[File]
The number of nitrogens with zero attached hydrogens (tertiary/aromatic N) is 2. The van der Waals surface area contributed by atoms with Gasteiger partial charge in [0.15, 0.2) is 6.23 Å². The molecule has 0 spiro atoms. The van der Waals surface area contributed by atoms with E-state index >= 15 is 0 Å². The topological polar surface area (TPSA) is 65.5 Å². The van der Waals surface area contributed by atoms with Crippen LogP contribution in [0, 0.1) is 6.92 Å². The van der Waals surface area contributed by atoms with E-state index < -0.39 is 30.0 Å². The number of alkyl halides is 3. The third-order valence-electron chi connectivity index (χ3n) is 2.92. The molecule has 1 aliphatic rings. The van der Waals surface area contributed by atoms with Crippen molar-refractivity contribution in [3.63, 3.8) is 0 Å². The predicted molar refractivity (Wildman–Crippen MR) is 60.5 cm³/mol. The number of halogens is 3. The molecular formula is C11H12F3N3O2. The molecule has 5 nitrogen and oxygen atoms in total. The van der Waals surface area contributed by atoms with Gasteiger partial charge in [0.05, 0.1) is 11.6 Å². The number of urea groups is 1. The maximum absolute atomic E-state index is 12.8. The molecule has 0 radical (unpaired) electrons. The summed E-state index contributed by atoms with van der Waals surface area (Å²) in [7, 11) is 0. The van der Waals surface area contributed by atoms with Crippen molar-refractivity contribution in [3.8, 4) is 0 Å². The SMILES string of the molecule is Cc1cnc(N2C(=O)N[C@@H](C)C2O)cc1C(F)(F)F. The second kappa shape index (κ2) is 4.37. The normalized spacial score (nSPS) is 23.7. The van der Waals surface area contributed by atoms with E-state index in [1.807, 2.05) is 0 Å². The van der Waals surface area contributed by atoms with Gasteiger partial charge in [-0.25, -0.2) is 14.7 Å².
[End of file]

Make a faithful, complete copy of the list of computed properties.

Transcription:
The number of nitrogens with zero attached hydrogens (tertiary/aromatic N) is 2. The van der Waals surface area contributed by atoms with Gasteiger partial charge in [0.15, 0.2) is 6.23 Å². The molecule has 0 spiro atoms. The van der Waals surface area contributed by atoms with E-state index >= 15 is 0 Å². The topological polar surface area (TPSA) is 65.5 Å². The van der Waals surface area contributed by atoms with Crippen LogP contribution in [0, 0.1) is 6.92 Å². The van der Waals surface area contributed by atoms with E-state index < -0.39 is 30.0 Å². The number of alkyl halides is 3. The third-order valence-electron chi connectivity index (χ3n) is 2.92. The molecule has 1 aliphatic rings. The van der Waals surface area contributed by atoms with Crippen molar-refractivity contribution in [3.63, 3.8) is 0 Å². The predicted molar refractivity (Wildman–Crippen MR) is 60.5 cm³/mol. The number of halogens is 3. The molecular formula is C11H12F3N3O2. The molecule has 5 nitrogen and oxygen atoms in total. The van der Waals surface area contributed by atoms with Gasteiger partial charge in [0.05, 0.1) is 11.6 Å². The number of urea groups is 1. The maximum absolute atomic E-state index is 12.8. The molecule has 0 radical (unpaired) electrons. The summed E-state index contributed by atoms with van der Waals surface area (Å²) in [7, 11) is 0. The van der Waals surface area contributed by atoms with Crippen molar-refractivity contribution in [3.8, 4) is 0 Å². The SMILES string of the molecule is Cc1cnc(N2C(=O)N[C@@H](C)C2O)cc1C(F)(F)F. The second kappa shape index (κ2) is 4.37. The normalized spacial score (nSPS) is 23.7. The van der Waals surface area contributed by atoms with E-state index in [1.807, 2.05) is 0 Å². The van der Waals surface area contributed by atoms with Gasteiger partial charge in [-0.25, -0.2) is 14.7 Å².